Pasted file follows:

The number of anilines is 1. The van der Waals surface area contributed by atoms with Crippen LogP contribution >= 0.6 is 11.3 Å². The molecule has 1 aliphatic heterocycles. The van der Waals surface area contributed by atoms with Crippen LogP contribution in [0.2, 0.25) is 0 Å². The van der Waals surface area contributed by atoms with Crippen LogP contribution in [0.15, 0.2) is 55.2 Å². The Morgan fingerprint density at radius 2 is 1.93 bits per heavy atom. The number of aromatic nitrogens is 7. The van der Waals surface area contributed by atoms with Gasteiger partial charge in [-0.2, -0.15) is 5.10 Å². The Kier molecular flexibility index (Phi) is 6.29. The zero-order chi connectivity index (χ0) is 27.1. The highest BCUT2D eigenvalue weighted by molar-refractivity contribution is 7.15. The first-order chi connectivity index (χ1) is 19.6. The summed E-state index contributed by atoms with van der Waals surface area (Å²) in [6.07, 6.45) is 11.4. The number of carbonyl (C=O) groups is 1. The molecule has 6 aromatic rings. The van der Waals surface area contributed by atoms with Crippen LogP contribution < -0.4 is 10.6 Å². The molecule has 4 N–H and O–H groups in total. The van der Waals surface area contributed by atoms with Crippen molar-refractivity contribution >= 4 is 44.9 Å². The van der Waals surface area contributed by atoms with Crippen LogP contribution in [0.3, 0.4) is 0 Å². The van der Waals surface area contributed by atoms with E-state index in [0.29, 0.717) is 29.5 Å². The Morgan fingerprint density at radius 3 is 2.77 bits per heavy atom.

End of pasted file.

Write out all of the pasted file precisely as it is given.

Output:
The number of anilines is 1. The van der Waals surface area contributed by atoms with Crippen LogP contribution >= 0.6 is 11.3 Å². The molecule has 1 aliphatic heterocycles. The van der Waals surface area contributed by atoms with Crippen LogP contribution in [0.2, 0.25) is 0 Å². The van der Waals surface area contributed by atoms with Crippen LogP contribution in [0.15, 0.2) is 55.2 Å². The Morgan fingerprint density at radius 2 is 1.93 bits per heavy atom. The number of aromatic nitrogens is 7. The van der Waals surface area contributed by atoms with Gasteiger partial charge in [-0.2, -0.15) is 5.10 Å². The Kier molecular flexibility index (Phi) is 6.29. The zero-order chi connectivity index (χ0) is 27.1. The highest BCUT2D eigenvalue weighted by molar-refractivity contribution is 7.15. The first-order chi connectivity index (χ1) is 19.6. The summed E-state index contributed by atoms with van der Waals surface area (Å²) in [6.07, 6.45) is 11.4. The number of carbonyl (C=O) groups is 1. The molecule has 6 aromatic rings. The van der Waals surface area contributed by atoms with Crippen LogP contribution < -0.4 is 10.6 Å². The molecule has 4 N–H and O–H groups in total. The van der Waals surface area contributed by atoms with Crippen molar-refractivity contribution >= 4 is 44.9 Å². The van der Waals surface area contributed by atoms with Crippen LogP contribution in [0.3, 0.4) is 0 Å². The van der Waals surface area contributed by atoms with E-state index in [0.29, 0.717) is 29.5 Å². The Morgan fingerprint density at radius 3 is 2.77 bits per heavy atom.